It's been two memorable nights at the workplace this week - back-to-back, no less.
On Friday, my Twitter feed suddenly was filled at 6:30 p.m. with the news that Ryan Miller and Steve Ott were not on the ice for the Buffalo Sabres, even though they were in the original lineup for that night's game. Kremlin-watchers correctly figured out that some sort of trade had happened. Miller and Ott had been told to pack for St. Louis shortly before that.
Then on Saturday, stories about problems in the Sabres' front office started to circulate on Twitter. At first, we guessed that something might be up with team president Ted Black. Then the scuttlebutt started to spread in social media that it was Pat LaFontaine who might be in the middle of it. Sure enough, a news release was emailed to us later in the night that LaFontaine had resigned his position as president of hockey operations, and would be returning to a position with the National Hockey League.
As you could imagine, we "tore apart" a few planned pages for the sports section as the night went on. Our layout editor for the two nights has applied for combat pay.
There was only one thing that could be certain about all this: We couldn't blame Darcy Regier for any of it.
The name of the Sabres' former general manager did come up in one out of town story I saw, at least. Someone said the Miller/Ott deal was another example of the Sabres getting maximum value for their assets, following in the footsteps of trades for players like Jason Pominville and Thomas Vanek. In other words, new general manager Tim Murray is following the same plan as Regier did.
The biggest drawback with this is that the Sabres aren't going to have many gate attractions on the team next season. I'm not sure who will be on the cover of the calendar, either. There aren't many players of note left who will be able to drink adult beverages in commercial establishments.
When the Sabres realized that their planned nucleus wasn't going to be nearly good enough to get the job done, they opted for a complete rebuild. The question that will haunt the near-term future of the team is - was that completely necessary? Is the team now unneccesarily bad because of a lack of good NHL veterans in an effort to reach better days? Time will decide that one, but pretty obviously, once the course had been set there was no turning back. That's why trading Miller made sense, no matter that he had become the face of the franchise.
However ... if you are looking for a logical explanation for events surrounding LaFontaine's departure, look elsewhere. I got nothing. News columnist Bucky Gleason was right on target Sunday morning when he said there are only unanswered questions by the somewhat mysterious resignation. Statements in the news conference on Sunday only added to the lack of clarity. You can play all sorts of word games in these situations without telling what happened; heck, I used to do that for a living.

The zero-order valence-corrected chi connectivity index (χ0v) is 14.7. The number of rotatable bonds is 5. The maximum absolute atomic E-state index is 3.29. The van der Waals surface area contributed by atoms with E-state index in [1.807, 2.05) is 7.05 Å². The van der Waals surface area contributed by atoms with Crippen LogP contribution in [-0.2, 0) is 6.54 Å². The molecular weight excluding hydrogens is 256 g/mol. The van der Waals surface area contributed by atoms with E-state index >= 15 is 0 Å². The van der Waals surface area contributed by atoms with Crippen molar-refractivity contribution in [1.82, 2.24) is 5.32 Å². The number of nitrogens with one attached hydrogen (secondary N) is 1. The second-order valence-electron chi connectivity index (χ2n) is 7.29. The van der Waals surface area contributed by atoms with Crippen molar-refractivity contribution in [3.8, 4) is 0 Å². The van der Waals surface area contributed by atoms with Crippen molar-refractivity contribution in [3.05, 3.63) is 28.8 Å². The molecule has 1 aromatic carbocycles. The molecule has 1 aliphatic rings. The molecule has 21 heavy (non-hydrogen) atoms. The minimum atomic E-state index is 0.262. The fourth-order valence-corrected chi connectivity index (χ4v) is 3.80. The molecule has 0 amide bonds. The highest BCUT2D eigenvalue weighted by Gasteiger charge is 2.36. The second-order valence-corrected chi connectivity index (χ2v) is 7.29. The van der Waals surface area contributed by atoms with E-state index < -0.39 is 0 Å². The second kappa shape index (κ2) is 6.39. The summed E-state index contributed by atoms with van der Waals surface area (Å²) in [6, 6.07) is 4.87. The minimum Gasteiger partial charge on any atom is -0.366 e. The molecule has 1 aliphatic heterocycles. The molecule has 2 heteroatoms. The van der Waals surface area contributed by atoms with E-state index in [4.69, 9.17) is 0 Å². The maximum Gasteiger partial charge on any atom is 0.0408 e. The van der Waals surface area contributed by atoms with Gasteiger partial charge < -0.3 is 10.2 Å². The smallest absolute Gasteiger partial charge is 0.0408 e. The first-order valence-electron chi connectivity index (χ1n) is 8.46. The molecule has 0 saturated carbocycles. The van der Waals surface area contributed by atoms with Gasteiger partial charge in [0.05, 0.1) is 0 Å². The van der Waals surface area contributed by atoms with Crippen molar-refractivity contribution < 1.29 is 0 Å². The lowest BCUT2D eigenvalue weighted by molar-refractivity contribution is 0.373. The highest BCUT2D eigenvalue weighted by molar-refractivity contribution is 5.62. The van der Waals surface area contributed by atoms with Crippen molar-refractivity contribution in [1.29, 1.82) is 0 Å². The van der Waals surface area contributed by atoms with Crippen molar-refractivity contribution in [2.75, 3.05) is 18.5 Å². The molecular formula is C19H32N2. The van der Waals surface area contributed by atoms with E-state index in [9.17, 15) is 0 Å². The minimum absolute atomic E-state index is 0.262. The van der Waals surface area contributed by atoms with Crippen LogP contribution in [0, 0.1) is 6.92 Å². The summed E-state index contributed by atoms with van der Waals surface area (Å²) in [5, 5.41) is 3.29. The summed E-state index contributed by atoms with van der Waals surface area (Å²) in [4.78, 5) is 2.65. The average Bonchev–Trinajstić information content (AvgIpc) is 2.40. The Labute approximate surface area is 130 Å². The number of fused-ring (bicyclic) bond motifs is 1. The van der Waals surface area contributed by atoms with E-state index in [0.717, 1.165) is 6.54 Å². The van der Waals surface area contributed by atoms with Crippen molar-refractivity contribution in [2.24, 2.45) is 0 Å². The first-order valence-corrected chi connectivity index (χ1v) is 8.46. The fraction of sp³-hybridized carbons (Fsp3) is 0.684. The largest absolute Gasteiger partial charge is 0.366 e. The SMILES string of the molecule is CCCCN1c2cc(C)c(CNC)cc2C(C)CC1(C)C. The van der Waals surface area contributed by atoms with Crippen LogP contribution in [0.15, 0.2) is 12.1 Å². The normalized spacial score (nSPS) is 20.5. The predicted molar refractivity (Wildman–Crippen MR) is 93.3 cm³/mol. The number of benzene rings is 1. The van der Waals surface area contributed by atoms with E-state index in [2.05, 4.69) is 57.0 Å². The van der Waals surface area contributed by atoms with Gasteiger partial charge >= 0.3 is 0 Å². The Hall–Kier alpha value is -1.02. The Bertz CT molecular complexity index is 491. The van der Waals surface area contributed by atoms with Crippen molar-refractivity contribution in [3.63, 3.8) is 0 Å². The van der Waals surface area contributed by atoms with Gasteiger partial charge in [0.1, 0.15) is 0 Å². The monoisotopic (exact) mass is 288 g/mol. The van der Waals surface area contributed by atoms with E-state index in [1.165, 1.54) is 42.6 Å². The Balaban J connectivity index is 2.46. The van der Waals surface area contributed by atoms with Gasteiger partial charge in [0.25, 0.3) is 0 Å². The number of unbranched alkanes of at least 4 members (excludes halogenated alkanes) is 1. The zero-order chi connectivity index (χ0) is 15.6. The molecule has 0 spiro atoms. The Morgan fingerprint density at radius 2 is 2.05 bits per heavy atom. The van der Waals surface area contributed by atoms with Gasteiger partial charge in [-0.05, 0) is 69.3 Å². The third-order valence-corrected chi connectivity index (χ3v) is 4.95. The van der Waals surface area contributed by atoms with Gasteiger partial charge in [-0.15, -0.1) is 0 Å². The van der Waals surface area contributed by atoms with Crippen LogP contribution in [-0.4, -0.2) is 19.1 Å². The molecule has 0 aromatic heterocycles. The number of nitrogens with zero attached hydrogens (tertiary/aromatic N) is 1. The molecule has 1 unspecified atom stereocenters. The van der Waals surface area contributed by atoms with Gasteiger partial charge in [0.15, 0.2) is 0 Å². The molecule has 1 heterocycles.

The initial restructuring of the team was always a little odd. LaFontaine and Black both had the title of president, leaving open the question of what happened when they disagreed on something. Black is said to be something less than a beloved boss around the office. We don't know much about LaFontaine's management style, but we do know that he quit a position after a brief stay with the Islanders over a dispute with ownership.
Plus, we've had a top executive immediately hire a new coach, take his time to hire a new general manager, and then leave. What could Murray be thinking about now, especially with the news that a replacement for LaFontaine isn't coming? Heck, he just got a promotion out of all of this.
And then there's Nolan, who apparently was about set to sign a long-term contract with the team. Now his friend and his boss - same guy - are gone. Is he having 1997 flashbacks? And just to add to the story, Nolan certainly knows this is his last shot at an NHL coaching job. Fold now, fold forever - as we say at the poker table.
There's more intrigue to come here in the coming weeks, and probably more head-scratching to come. But I'll throw in my usual point about professional sports teams. They usually lose for a reason, and that reason isn't so obvious from the outside. But there are a great many players in the story at the First Niagara Center, and it would be nice to see them row in the same direction and at the same time. It sure doesn't sound like that's been happening lately.
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